Kitchen Geekery | Cake pan prep

Kitchen Geekery cake-making


Clearly, I have very strong feelings about baking in general, and one thing is sure: I am still learning. But there is one aspect of cake-making that I feel particularly passionate about and that is cake pan preparation. I used to be an aerosol grease spray kinda girl. I was lazy. The spray was convenient. Then I started to spray grease the pan, followed by brushing all that grease around to even it out before tapping on some flour. Eventually I switched to towelling off the excess spray grease before flouring the pan, until I decided melted butter brushed on pans was even better because I love butter. Plus, to be honest, spray-on grease tends to leave a yucky residue on some bakeware, and I have invested too much of my hard-earned money on quality bakeware to have it all turned to a sticky mess. Today, I don’t use spray-on grease, and I don’t brush on melted butter either. What do I do? I rub room temperature butter over the entire surface of the pan with my hands. It’s just so even when you do it this way! Then I flour the pan, tapping off the excess in a most satisfying process, revealing a perfectly smooth, evenly-powdered cake pan that is ready for cake. And because there is no room in my life for cake wrecks, I also line the bottoms of my cake pans with parchment. It’s not necessary, but I like the extra insurance.

Prepping a cake pan is such an important, yet overlooked step, and if you have ever stood over a crumbled mess of a cake that has stuck to the pan in a most frustrating tear-jerker of a disaster, then you truly understand why I say cake-pan-prep plays such a pivotal role: prepping your cake pans can literally make or break a cake. Literally! So if you have grand future cake plans that involve stacks of cake & gorgeous exposed cake edges, or if you prefer not having your guests eat family-style from a pan of cake, then may I suggest you head on over to my Kitchen Geekery article on Food Bloggers of Canada for more on why we prep pans the way we bakers do? Because prepping your cake pans is important. It deserves a full article and all that extra time in the kitchen. It’s worth it. Trust me!

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4 Responses to Kitchen Geekery | Cake pan prep

  1. Lynn January 15, 2015 at 9:10 am #

    I usually start by using a piece of the butter wrapper to spread the butter around a cake pan ( like my mom taught me!) but then I make a mess and just use my hands. I like to think of it as being good for my skin.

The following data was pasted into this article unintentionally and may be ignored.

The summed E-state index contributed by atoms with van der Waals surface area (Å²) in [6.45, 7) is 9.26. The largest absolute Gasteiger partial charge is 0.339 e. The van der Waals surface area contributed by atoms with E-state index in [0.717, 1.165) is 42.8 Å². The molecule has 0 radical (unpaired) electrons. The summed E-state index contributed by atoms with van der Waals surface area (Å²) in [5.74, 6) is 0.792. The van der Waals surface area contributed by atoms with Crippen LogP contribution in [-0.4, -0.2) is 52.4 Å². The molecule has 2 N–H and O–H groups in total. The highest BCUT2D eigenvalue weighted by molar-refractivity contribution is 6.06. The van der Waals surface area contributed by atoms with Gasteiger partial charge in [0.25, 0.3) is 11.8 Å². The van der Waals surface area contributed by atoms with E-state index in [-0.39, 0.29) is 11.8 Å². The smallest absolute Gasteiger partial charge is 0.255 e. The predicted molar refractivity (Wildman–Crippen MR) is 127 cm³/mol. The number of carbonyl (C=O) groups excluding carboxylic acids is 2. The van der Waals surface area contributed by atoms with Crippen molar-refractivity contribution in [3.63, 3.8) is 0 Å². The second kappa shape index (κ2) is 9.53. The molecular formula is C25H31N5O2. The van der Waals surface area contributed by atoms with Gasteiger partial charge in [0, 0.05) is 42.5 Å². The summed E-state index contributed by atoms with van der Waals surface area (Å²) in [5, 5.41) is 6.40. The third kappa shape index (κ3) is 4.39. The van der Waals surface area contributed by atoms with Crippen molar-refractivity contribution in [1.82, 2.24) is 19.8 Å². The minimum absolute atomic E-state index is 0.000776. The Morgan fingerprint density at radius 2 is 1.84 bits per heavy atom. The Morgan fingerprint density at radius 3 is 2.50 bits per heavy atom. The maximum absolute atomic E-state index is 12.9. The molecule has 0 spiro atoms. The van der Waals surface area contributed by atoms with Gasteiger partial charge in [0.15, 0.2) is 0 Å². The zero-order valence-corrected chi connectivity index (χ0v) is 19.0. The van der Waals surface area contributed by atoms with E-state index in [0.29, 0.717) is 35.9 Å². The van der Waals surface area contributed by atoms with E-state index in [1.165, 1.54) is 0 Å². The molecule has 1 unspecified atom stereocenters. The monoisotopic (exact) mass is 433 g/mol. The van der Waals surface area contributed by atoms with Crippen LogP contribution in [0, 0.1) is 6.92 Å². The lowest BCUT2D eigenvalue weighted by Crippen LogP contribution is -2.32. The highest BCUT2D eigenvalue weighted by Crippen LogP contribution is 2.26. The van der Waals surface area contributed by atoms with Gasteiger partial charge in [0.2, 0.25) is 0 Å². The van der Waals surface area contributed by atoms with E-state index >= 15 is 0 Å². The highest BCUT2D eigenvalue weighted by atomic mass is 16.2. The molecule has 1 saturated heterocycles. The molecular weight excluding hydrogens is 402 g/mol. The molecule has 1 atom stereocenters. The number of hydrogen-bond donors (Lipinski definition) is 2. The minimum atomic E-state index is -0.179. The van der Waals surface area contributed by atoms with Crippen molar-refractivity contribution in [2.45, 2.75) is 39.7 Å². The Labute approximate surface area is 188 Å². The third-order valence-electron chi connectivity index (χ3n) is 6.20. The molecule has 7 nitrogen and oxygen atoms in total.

2. Kevin February 13, 2015 at 12:25 pm #

    Grease, flour and parchment, eh? Reminds me of the joke “Show me someone who wears both a belt and suspenders and I’ll show you a person who’s not wearing underwear.”

  3. Elizabeth February 18, 2019 at 7:08 am #

    I have a homemade and shelf stable “pan release” that professional bakers use, and it works like a charm!

    Mix together in your mixer 1 cup each sifted flour, vegetable oil and Crisco shortening until completely smooth. Store in cabinet or in refrigerator if you wish. Stir with spoon before brushing a thin layer onto the bottom and sides of any baking pans.

    Can also use when baking meats in casserole dishes, or baking sticky foods in glass or metal pans.


  1. Bob's Red Mill Everyday Gluten-free Cookbook | Kitchen Heals Soul - February 24, 2015

    […] For the cake, I used dried cranberries in place of the dried sour cherries because I can never find dried sour cherries. I also used semi-sweet chocolate chips instead of semi-sweet chocolate chunks because that’s what I had on hand. I was really impressed with this cake because it rose nicely in the oven and it didn’t collapse, which often happens when you take away the gluten from a recipe. My favourite part was that the cake was NOT made with xanthan gum, an ingredient I detest. In fact, none of the recipes call for xanthan gum and instead use ground chia or ground flax. I loved that and I learned something new: you can use ground chia added directly to your dry ingredients instead of xanthan gum! Even though I was impressed with the rise of the cake, I still had a few issues. The dried fruit and chocolate sank to the bottom and formed a chocolate cranberry layer under the cake. A few stayed afloat, but most sank. I think the lack of gluten is to blame here, which means there isn’t enough structure to the cake to support the mix-ins. My other issue is that the author discusses extra virgin olive oil in the blurb next to the recipe, so I assumed I should be using extra virgin olive oil for the cake. Perhaps I misunderstood. Extra-virgin olive oil is much too flavourful for a cake, I think. Next time, I’d use a milder oil (canola or very light, mild olive oil). I also think this cake would have benefited from a little vanilla extract and maybe some grated zest. I’d also line the bottom of the springform pan with parchment (you know how much I love to line my pans!). […]

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